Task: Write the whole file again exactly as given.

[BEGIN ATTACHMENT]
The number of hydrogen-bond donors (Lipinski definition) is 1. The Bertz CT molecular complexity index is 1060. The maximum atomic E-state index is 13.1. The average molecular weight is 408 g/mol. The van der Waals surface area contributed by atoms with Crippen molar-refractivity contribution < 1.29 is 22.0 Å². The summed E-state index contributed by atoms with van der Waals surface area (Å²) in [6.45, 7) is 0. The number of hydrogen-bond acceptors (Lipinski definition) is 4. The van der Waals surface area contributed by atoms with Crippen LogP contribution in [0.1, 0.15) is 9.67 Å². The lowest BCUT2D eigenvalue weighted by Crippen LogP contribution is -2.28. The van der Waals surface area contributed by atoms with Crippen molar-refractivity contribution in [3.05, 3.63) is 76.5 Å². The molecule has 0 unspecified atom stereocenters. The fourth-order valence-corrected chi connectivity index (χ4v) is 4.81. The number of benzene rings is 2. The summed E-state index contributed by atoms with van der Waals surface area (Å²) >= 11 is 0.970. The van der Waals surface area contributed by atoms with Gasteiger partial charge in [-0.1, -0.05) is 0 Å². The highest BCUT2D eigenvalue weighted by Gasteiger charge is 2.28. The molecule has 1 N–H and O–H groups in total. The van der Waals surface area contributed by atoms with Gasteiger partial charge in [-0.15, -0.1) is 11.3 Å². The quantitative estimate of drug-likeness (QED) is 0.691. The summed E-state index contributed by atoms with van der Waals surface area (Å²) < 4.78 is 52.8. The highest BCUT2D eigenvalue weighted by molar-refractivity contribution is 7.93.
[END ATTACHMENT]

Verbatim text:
The number of hydrogen-bond donors (Lipinski definition) is 1. The Bertz CT molecular complexity index is 1060. The maximum atomic E-state index is 13.1. The average molecular weight is 408 g/mol. The van der Waals surface area contributed by atoms with Crippen molar-refractivity contribution < 1.29 is 22.0 Å². The summed E-state index contributed by atoms with van der Waals surface area (Å²) in [6.45, 7) is 0. The number of hydrogen-bond acceptors (Lipinski definition) is 4. The van der Waals surface area contributed by atoms with Crippen LogP contribution in [0.1, 0.15) is 9.67 Å². The lowest BCUT2D eigenvalue weighted by Crippen LogP contribution is -2.28. The van der Waals surface area contributed by atoms with Crippen molar-refractivity contribution in [3.05, 3.63) is 76.5 Å². The molecule has 0 unspecified atom stereocenters. The fourth-order valence-corrected chi connectivity index (χ4v) is 4.81. The number of benzene rings is 2. The summed E-state index contributed by atoms with van der Waals surface area (Å²) >= 11 is 0.970. The van der Waals surface area contributed by atoms with Gasteiger partial charge in [-0.1, -0.05) is 0 Å². The highest BCUT2D eigenvalue weighted by Gasteiger charge is 2.28. The molecule has 1 N–H and O–H groups in total. The van der Waals surface area contributed by atoms with Gasteiger partial charge in [-0.15, -0.1) is 11.3 Å². The quantitative estimate of drug-likeness (QED) is 0.691. The summed E-state index contributed by atoms with van der Waals surface area (Å²) < 4.78 is 52.8. The highest BCUT2D eigenvalue weighted by molar-refractivity contribution is 7.93.